Tuesday will see 50 students and staff from Birmingham schools make a special trip to Wimbledon, as a result of a strategic partnership between CORE Education Trust and the Tennis Foundation that sees the sport being opened up to new people.
The famous grass courts of SW19 couldn’t be further from the communities in which CORE Education Trust’s schools are based, but the trip is the culmination of another 12 months of tennis being used as a tool to enable learning and promote excellence.
As the academic year draws to a close, that visit comes as the CORE Education Trust celebrates their first year with six schools across Birmingham coming under their remit, after starting four years ago with just two.
Having taken a number of those schools from special measures to Ofsted reports of ‘good’ in a short space of time, CORE’s CEO Adrian Packer and Director of Development Cathy O’Driscoll have spoken of the importance of their partnership with the Tennis Foundation.
Set up in 2014, CORE originally took charge of Nansen Primary School and Rockwood Academy in Alum Rock, Birmingham, both of which had been caught up in the Trojan Horse scandal. Keen to support the rejuvenation of the schools, the Tennis Foundation stepped in to offer a helping hand.
“They didn’t have to come forward when they did, but what they saw was an opportunity to engage with children that had never done anything wrong – the issues were about what adults had done,” Adrian said as he explained the Tennis Foundation’s involvement.
“The children were very much victims of what had gone on, but the world of tennis, through the Tennis Foundation, said ‘we’re going to help.’ It’s not just about having a more active lifestyle, it’s saying that their organisation cares about these children, and that’s the reality of what we’ve experienced.”
‘Like minded organisations’
Cathy, whose role as Director of Development entails overseeing the Trust’s partnerships and projects, added to Adrian’s story by detailing the role the Tennis Foundation plays among their schools.
“We have a major strategic partnership with the Tennis Foundation and it started from the inception of the Trust. What we found was that we’re like minded organisations who want to broaden horizons and opportunities, so our partnership has really underpinned our work within the schools,” she said.
“It was a case of identifying something that, in inner-city Birmingham, wouldn’t be a sport or activity that would be the first choice for children to get involved with. But our children have a right to access it and to have the opportunity to learn through it and about it, be-cause tennis is a fantastic vehicle for learning.”
Every school that the Core Education Trust takes care of has developed their own relationship with the Tennis Foundation, providing access to existing programmes but also creating bespoke opportunities and activities across the city.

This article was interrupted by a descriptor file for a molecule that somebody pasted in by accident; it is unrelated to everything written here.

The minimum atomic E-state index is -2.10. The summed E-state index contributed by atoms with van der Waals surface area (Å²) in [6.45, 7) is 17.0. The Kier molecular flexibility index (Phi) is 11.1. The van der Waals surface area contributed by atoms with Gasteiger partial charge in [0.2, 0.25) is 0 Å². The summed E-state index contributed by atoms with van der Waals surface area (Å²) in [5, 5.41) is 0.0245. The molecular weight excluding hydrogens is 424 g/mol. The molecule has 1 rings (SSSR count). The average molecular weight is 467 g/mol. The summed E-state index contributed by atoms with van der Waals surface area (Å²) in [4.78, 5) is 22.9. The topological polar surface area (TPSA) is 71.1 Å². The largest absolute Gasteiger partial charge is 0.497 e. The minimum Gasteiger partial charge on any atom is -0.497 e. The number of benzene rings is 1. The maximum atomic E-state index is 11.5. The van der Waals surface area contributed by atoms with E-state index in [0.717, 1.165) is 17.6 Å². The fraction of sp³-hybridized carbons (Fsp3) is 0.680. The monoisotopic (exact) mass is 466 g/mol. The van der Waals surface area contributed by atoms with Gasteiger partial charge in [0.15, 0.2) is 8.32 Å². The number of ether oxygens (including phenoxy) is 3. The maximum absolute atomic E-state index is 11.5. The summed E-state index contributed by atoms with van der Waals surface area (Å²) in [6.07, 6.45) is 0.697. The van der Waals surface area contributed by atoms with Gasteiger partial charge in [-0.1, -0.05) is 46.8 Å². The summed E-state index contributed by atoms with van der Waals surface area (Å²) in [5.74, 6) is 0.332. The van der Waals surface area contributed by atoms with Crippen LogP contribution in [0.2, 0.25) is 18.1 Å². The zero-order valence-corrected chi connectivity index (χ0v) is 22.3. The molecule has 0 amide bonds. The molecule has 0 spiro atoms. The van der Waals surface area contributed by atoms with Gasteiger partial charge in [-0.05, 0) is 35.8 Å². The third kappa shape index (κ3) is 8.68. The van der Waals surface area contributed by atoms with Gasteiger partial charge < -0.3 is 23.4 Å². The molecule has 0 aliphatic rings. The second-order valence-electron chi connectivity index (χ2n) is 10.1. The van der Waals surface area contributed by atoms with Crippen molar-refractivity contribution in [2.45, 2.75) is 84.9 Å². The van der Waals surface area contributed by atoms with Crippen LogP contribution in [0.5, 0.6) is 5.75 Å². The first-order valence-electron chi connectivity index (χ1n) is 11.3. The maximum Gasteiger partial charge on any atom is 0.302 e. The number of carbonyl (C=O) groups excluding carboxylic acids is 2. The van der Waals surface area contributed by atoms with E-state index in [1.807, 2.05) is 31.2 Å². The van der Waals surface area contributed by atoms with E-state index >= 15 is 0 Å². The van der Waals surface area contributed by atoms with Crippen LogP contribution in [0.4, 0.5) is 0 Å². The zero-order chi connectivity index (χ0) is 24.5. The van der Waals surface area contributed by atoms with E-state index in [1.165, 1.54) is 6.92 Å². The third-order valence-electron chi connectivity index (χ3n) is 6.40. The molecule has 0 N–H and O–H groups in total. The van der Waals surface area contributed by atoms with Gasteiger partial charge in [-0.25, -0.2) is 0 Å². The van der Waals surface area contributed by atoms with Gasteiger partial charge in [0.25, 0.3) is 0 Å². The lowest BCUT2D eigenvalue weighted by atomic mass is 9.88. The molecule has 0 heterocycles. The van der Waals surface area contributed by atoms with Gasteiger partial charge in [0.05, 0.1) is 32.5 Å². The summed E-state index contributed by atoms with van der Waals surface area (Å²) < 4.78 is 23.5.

The Foundation are eager to develop involvement with tennis among schools and young people, with programmes such as School of Tennis helping to engage new players up and down the country.
‘Many different benefits’
However, it isn’t just on the court that opportunities present themselves. Tennis provides a diverse range of job prospects and roles, and that’s something that Adrian has also been emphasising in the implementation of the sport across the six schools, reaching more than 4,000 young people.
“My view on tennis is that there are many different benefits – it’s certainly not just about playing the sport because, just like other sports, there are so many aspects to it,” he said.
“In terms of looking at it as a potential career path, there are people who are involved with catering, marketing, business and finance all working within a tennis environment. Our children can look at tennis and think it’s a world they can be involved with as part of their career progression.”
However, as the Chair of the ukactive Kids Council, Adrian is just as enthusiastic about the physical benefits of the sport.
“We also want to promote the idea of physical activity being as important as maths and literacy. Physical literacy really matters to us, and tennis provides that opportunity.
“It’s easy to access and it’s a sport with great tradition – we speak a lot about British values, and you don’t get many sports as British as tennis.”
Although tennis is an accessible sport, Cathy found that it was perhaps not as accessible as it could be for some children at the schools. She therefore raised the issue with the Tennis Foundation, who were able to find a resolution.
“Lots of children were saying how great it was to be playing tennis at school, but that they weren’t going to do it outside of school because they didn’t have the equipment,” she explained.
“The Tennis Foundation have supported the children in getting sponsorship for equipment, and they now have lending libraries where kids can go to borrow rackets and balls to play with over the weekend. Every challenge has a solution.
“It’s about the community seeing that somebody has thought it is worth their while bringing tennis into the area. That’s a really important message we want to get across to young people.”